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Seven men jailed for dissident republican activity 'represent a grave danger to community'

A combined 50 terrorist offences form part of the convictions.

Image: Niall Carson/PA Wire

SEVEN MEN HAVE been jailed in Northern Ireland for what police say are a combined 50 terrorist offences, following a 2014 operation targeting dissident republicans.

The men, who are aged between 36 to 79 years and pleaded guilty in January, are named by Belfast Crown Court as Patrick Blair, Seamus Morgan, Joseph Lynch, Liam Hannaway, John Sheehy, Kevin Heaney and Terence Marks.

The most elderly of the men, Joseph Lynch, will be 80 in January and is from Limerick. He has 13 previous convictions in the Republic of Ireland dating between 1955 and 1996, the most serious being common assault.  

An eighth man who had pleaded guilty has since died.  

The offences for which the men were sentenced include membership of a proscribed organisation, preparation of terrorist acts, conspiracy to possess explosives and firearms, collecting information and providing terrorist training. 

In sentencing the defendants, Mr Justice Colton said the contents of the discussions made grim and depressing reading:

“It is the overwhelming wish and the expectation of all right-thinking law abiding citizens in this jurisdiction that the days of shootings, killings and explosions should be confined to the past.”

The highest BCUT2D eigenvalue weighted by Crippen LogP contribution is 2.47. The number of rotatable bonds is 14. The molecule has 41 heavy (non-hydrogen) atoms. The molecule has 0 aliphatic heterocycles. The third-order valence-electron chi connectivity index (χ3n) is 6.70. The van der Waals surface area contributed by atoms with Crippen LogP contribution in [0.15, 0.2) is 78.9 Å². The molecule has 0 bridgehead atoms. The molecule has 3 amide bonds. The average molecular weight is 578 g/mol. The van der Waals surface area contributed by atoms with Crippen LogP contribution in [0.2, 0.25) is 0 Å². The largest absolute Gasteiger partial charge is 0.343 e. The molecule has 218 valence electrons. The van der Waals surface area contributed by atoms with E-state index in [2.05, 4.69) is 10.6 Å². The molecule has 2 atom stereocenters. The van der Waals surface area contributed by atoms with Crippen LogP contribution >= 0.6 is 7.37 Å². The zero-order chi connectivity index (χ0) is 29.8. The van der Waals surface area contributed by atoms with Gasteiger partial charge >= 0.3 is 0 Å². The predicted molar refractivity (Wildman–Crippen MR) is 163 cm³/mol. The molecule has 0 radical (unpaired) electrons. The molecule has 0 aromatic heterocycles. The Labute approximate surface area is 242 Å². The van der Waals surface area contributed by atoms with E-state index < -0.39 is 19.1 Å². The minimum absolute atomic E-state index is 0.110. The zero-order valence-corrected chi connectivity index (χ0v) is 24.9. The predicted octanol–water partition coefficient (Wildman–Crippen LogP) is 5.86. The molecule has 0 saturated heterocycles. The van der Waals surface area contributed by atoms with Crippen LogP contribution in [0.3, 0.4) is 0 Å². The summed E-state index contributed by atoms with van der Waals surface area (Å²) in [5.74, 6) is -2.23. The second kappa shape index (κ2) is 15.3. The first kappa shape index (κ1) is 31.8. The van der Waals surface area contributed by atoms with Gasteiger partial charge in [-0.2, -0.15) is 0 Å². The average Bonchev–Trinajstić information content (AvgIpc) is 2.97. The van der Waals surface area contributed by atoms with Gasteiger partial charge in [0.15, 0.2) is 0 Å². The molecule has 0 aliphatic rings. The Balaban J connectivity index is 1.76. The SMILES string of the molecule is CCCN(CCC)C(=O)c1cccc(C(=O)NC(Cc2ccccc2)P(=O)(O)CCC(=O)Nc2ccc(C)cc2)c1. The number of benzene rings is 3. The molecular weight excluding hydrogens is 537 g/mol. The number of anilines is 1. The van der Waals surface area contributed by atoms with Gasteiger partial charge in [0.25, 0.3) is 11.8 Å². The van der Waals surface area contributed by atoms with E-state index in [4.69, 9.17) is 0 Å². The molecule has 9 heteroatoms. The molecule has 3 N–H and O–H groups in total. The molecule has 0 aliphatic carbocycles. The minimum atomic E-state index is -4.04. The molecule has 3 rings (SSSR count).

It is clear from the contents of the discussions of those who were present at the meetings described (to varying degrees) that they were willing to return us to the days which so disfigured our society. Those who seek to do so represent a grave danger to the community and those who commit crimes in furtherance of that objective must expect deterrent sentences.

The convictions relate to a PSNI operation targeting violent dissident republican activity which centred on a house in Ardcarn Park, Newry in 2014.

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Speaking this afternoon, the PSNI’s Head of Serious Crime Detective Chief Superintendent Raymond Murray said the operation against the men was carried out over a “prolonged period of time” and involved MI5. 

“The tactics used included the use of covert audio devices which allowed us to gather comprehensive and compelling evidence which successfully defeated the fear inspired walls of silence which groups such as these try to use to frustrate the detection of their activities,” he said. 

Murray said the men were involved in a “multitude of conspiracies” that included robbery and intimidation. 

The plans, which were put forward as evidence, detailed the intention to carry out robberies on businessmen in the community using menaces which ranged through intimidation, destruction of property to kidnap and outright violence.

Police say the the case is still ongoing.

About the author:

Rónán Duffy

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